[upbeat, electric guitar music]
Paul: Hi, I'm Paul Hellier. I'm a lecturer here in the mechanical engineering department at University College London.
Paul is a specialist in engines and fuels
Paul: I get to try out unusual things that we haven't thought about before. Basically burning unusual things that people haven't tried burning before. I really love burning things! [laughs]
Suzie: I went to visit his lab to find out about his research with a company called Biobean.
It was the idea of a guy called Arthur Kay and a colleague here at UCL. They saw that there is this great opportunity, they saw that people drink their coffee, and then they chuck the coffee grounds in the bin and it goes to landfill where it's slowly decomposes. And it produces methane, which is really bad greenhouse gas. So they thought, Well, if there's useful energy content in there, what if we went around and collected it up and then we try and turn it into something useful?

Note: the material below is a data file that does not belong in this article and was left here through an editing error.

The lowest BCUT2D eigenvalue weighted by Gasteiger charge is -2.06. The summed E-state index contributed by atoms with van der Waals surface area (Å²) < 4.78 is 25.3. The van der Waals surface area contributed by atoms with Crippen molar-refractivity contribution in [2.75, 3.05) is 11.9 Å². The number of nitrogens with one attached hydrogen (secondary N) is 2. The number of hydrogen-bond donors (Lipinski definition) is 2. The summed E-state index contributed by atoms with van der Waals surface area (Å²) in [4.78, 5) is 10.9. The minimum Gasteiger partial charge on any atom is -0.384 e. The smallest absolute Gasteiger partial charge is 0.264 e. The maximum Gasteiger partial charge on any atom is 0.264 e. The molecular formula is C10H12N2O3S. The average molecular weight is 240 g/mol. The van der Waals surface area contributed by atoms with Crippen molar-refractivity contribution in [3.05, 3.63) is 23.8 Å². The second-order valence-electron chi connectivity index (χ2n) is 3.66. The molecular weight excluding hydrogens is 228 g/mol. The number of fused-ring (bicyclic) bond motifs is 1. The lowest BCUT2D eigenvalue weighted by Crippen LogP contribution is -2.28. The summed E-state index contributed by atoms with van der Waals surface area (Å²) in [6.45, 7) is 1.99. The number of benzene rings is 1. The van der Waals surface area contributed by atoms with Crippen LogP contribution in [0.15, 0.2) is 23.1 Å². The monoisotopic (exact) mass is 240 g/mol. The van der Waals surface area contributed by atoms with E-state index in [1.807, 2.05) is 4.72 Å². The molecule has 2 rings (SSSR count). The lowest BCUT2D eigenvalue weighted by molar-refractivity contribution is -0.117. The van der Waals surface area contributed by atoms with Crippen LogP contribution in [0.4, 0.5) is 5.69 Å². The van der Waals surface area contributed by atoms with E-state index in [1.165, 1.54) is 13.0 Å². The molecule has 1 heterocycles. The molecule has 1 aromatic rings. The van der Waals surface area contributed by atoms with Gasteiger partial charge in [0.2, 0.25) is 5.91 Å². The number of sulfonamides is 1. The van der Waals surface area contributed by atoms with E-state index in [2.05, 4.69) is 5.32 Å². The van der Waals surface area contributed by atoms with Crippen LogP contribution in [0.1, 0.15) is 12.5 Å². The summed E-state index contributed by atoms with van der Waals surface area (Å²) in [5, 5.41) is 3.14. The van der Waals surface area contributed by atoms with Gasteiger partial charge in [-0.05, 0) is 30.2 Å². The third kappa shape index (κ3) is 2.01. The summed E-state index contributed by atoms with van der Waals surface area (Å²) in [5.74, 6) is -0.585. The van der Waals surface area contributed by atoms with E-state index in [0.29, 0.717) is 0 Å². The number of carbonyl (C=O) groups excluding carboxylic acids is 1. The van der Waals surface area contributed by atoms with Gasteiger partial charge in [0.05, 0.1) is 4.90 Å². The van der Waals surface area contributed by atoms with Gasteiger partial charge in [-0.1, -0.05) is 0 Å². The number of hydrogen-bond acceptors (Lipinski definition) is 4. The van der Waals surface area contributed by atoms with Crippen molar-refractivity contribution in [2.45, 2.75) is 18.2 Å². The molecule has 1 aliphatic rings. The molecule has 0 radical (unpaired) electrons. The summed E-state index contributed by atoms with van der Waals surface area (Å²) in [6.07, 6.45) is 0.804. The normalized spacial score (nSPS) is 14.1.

Suzie: That was the birth of Biobean, which turns waste coffee grounds into two different types of fuel: biofuel for engines, and solid fuel for wood burners and heating. And Paul is making and testing the biofuel here at UCL to make sure it is as efficient and safe as possible.
[Paul and Suzie talking quietly in the lab]
Suzie (voiceover): I brought a rather sad looking cup of waste coffee grounds from the café on site into Paul’s lab, with the thought that maybe he could put it into some into his fancy machines and turn it into fuel.
Suzie (in lab): Yeah! Shall we take our?
Paul: Shall we take our stunt coffee?
Paul: Let’s take our stunt coffee so it knows what fate awaits it.
[sound of door closing]
Suzie (voiceover): Of course, it’s not that simple! But Paul did take me on a tour of the lab, which is underground in UCL’s Roberts Building.
[sounds of footsteps and fans]
It’s a bit of a maze of offices, large hunks of metallic equipment and side rooms filled with test tubes and extraction fans, all connected by long blue corridors that all look very much identical. We bumped into the occasional student wearing the obligatory lab coat. And as he showed me around, Paul explained each of the stages that the coffee grounds go through, before being tested in the engine.
Paul: Cool, yeah. So the first thing that would happen when we when we have a sample of the coffee grounds come to us is that we'd want to find out how much water was present in the coffee grounds. So the oven is just around here in the furnace room. [door closes]
Suzie: We showed our little expresso cup of waste grounds the oven that would be used to dry them out.